• David Appell

      Rupert: US oil production peaked in 1971, just as Hubbert said it would. For good reason. It’s hardly like people just gave up on drilling for no good reason. It’s that the remaining oil is too inaccessible to profitably pump, whether you look in the Arctic or offshore.

      Where is all this oil you think is available?

      • Steve Plunk

        Ah, our reliable lefty troll comes a visitin’.

        Fracturing of existing wells has increased production, made previously unprofitable wells profitable, and increased recoverable reserve estimates. It is expected that US domestic production will increase by 20% in the next 5 to 10 years. It is also expected we can reduce imports by nearly 50%.

        But how do we know it’s true you ask? Occidental petroleum will invest over $6 billion in it’s existing California oil fields over the next 4 years to utilize the new drilling and extraction techniques. Putting their money where their mouth is proves a lot.

        Is fracturing safe you ask? The EPA said it was. They usually err on the side of the Greens rather than the productive class.

        The most interesting thing about all this is it will happen worldwide. Oil will be abundant for many years to come and ‘peak oil’ will always be just around the corner.

        Now go read and get educated. Your old ideas are hollow and worn out.

        • David Appell

          So fracturing is safe because the EPA says it is so. But yesterday, and tomorrow, the GOP will be working to put the EPA out of business. On which days are their findings trustable, and on which should they be dismissed.

          Maybe fracking is worth it. Maybe not. I really don’t know, and you don’t either. Seen “Gasland”? Seen the people who light their drinking water on fire after a drilling company settles on their land? Does that worry you? People on both sides are arguing about such depictions. THere is a lot of money at stake. How do you know which side is right without spending a half a year studying the issue in depth?

        • David Appell

          Steve Plunk wrote:
          > Oil will be abundant for many years to come and ‘peak oil’ will
          > always be just around the corner.

          You don’t seem to understand “Peak Oil.” It’s a question of both price and production. Both influence all of us…. Oil prices are up 15% in the last year. They are up over 50% in the last 6 yrs, despite the ’08 bubble…. How long do you think the western world can tolerate increases of 8-15% in its most dominant source of energy?

          • H2O = Oxygen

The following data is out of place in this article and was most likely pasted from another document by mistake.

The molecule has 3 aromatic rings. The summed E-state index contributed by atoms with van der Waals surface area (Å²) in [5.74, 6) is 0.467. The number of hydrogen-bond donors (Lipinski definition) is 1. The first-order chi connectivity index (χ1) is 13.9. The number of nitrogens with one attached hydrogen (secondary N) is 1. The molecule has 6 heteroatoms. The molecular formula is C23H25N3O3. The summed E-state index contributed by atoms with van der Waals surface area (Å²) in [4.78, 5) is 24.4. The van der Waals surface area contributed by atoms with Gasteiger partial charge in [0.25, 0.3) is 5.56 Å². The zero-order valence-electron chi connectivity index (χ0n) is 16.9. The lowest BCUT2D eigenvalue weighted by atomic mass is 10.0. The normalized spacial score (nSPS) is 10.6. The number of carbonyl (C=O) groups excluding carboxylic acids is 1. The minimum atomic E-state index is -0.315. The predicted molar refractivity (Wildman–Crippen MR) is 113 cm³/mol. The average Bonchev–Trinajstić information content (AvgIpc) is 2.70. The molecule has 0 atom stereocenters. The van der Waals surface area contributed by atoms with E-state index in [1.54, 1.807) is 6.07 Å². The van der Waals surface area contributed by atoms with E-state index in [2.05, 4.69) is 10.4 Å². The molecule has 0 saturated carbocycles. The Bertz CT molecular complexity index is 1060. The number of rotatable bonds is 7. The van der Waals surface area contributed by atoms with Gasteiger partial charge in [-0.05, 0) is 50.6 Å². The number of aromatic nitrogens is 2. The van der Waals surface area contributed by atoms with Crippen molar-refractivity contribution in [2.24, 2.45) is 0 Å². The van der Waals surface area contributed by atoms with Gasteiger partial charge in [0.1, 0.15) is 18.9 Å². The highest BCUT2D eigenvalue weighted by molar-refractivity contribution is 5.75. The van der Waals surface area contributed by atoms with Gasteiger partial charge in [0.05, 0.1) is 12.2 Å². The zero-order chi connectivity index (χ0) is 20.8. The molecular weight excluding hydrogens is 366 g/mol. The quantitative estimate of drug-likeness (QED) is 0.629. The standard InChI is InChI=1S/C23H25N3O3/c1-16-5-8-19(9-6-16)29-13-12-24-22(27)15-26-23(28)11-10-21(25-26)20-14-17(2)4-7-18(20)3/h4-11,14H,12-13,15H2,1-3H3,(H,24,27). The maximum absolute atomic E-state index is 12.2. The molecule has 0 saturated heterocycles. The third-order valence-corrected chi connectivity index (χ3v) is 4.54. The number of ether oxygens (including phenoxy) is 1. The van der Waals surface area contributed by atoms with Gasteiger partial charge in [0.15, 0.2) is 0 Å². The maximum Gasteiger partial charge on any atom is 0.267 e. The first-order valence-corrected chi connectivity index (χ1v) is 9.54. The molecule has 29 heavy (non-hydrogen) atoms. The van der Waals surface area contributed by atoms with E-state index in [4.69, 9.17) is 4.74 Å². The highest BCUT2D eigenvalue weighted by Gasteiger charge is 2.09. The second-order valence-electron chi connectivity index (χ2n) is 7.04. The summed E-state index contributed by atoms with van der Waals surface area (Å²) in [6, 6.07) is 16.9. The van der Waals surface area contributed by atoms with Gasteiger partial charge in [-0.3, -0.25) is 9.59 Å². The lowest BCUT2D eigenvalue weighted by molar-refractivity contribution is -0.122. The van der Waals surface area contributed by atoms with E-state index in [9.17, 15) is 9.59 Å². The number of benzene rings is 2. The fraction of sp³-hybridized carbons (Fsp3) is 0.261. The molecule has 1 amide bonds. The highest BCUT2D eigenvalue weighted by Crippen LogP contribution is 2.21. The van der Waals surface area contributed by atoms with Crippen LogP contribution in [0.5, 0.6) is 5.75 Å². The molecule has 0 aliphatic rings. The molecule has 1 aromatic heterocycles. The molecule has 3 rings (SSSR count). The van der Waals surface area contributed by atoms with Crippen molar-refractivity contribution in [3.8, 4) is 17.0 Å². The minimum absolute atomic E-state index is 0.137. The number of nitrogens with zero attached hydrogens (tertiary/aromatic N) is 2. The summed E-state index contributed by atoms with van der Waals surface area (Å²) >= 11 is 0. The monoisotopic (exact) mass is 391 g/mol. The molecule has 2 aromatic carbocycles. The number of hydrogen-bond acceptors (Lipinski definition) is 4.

How long do you think the western world can tolerate increases of 8-15% in its most dominant source of energy?
            Well, get ready for something new – low cost, profitable for even municipal investors and bondholders – something biodegradable – not float on water oil spills – something which seamlessly dovetails into the existing petroleum infrastructure. Something which is NOT a hydrogen hallucination. Something already approved by the EPA. Something right around the corner but you’ve been blind and haven’t noticed it yet.

        • David Appell

          Steve Plunk:
          > Ah, our reliable lefty troll comes a visitin’.

          I am not a “troll.” I am a intelligent person, just as I am sure you think you are, with decent questions to ask — important questions that matter. If you cannot address me decently then perhaps you should rethink why you find alternative opinions so threatening. Otherwise, if you are a respectful person you can address me, and others with whom you disagree, in a respectful manner.

          • Steve Plunk

            I must apologize for my moment of weakness. I should not have called you a troll. Name calling is inexcusable. In the future I’ll do my best not to call names no matter how high the temptation.

            It’s not that your opinions are threatening it’s just that they are so misleading and wrong. It takes time to counter with facts what you are saying. It’s tiring, it’s boring. You bring old environmental nonsense to this forum that has long been discredited. Statements like “the GOP will be working to put the EPA out of business” is pointless hyperbole that wastes everyone’s time. The GOP is looking to cut the budget of an inefficient, overly intrusive agency. The movie “Gasland” is propaganda and has nothing to do with fracking at depths of thousands of feet. Oil bubbles to the surface around the world and natural gas does as well. Natural occurrences like that are more likely in well drilling areas.

            See, I’ve already wasted time countering your misinformation. I’d get into your ‘peak oil’ nonsense but why waste the time. Most people see it as green propaganda already.

          • valley person

            It wasn’t a moment of weakness Steve. You have used the same description of me on too many occasions to count. But it will be interesting to see how good “your best” is in the future.

            Opinions can’t really be wrong, because they are just opinions. Facts or interpretation of facts can be wrong. And selective facts can be very misleading. Frankly, your problem in these arguments is you rarely bother to use any facts, and you easily dismiss those that counter your opinions.